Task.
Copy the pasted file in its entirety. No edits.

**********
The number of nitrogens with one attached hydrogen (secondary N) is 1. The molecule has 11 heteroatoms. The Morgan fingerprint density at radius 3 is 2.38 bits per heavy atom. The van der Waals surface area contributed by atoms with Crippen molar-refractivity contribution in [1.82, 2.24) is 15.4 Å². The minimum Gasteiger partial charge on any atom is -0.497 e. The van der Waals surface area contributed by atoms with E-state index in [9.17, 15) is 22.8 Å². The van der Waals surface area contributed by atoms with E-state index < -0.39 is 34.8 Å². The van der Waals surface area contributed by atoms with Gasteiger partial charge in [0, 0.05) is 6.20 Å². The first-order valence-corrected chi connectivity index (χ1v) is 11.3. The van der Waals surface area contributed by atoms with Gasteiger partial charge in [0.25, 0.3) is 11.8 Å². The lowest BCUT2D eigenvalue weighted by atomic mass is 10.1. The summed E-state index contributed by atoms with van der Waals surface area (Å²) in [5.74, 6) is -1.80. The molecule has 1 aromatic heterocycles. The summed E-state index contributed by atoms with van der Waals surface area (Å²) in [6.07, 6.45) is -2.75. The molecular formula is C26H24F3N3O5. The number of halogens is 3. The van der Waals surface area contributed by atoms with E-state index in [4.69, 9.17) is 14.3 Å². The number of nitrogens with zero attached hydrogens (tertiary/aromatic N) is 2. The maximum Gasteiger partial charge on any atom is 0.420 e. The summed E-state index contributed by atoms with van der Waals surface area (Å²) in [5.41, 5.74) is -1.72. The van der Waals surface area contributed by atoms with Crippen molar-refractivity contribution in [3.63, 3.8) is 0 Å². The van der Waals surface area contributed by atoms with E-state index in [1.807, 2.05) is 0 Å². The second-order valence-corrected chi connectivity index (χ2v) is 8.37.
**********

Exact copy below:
The number of nitrogens with one attached hydrogen (secondary N) is 1. The molecule has 11 heteroatoms. The Morgan fingerprint density at radius 3 is 2.38 bits per heavy atom. The van der Waals surface area contributed by atoms with Crippen molar-refractivity contribution in [1.82, 2.24) is 15.4 Å². The minimum Gasteiger partial charge on any atom is -0.497 e. The van der Waals surface area contributed by atoms with E-state index in [9.17, 15) is 22.8 Å². The van der Waals surface area contributed by atoms with E-state index < -0.39 is 34.8 Å². The van der Waals surface area contributed by atoms with Gasteiger partial charge in [0, 0.05) is 6.20 Å². The first-order valence-corrected chi connectivity index (χ1v) is 11.3. The van der Waals surface area contributed by atoms with Gasteiger partial charge in [0.25, 0.3) is 11.8 Å². The lowest BCUT2D eigenvalue weighted by atomic mass is 10.1. The summed E-state index contributed by atoms with van der Waals surface area (Å²) in [5.74, 6) is -1.80. The molecule has 1 aromatic heterocycles. The summed E-state index contributed by atoms with van der Waals surface area (Å²) in [6.07, 6.45) is -2.75. The molecular formula is C26H24F3N3O5. The number of halogens is 3. The van der Waals surface area contributed by atoms with E-state index in [4.69, 9.17) is 14.3 Å². The number of nitrogens with zero attached hydrogens (tertiary/aromatic N) is 2. The maximum Gasteiger partial charge on any atom is 0.420 e. The summed E-state index contributed by atoms with van der Waals surface area (Å²) in [5.41, 5.74) is -1.72. The van der Waals surface area contributed by atoms with Crippen molar-refractivity contribution in [3.63, 3.8) is 0 Å². The van der Waals surface area contributed by atoms with E-state index in [1.807, 2.05) is 0 Å². The second-order valence-corrected chi connectivity index (χ2v) is 8.37.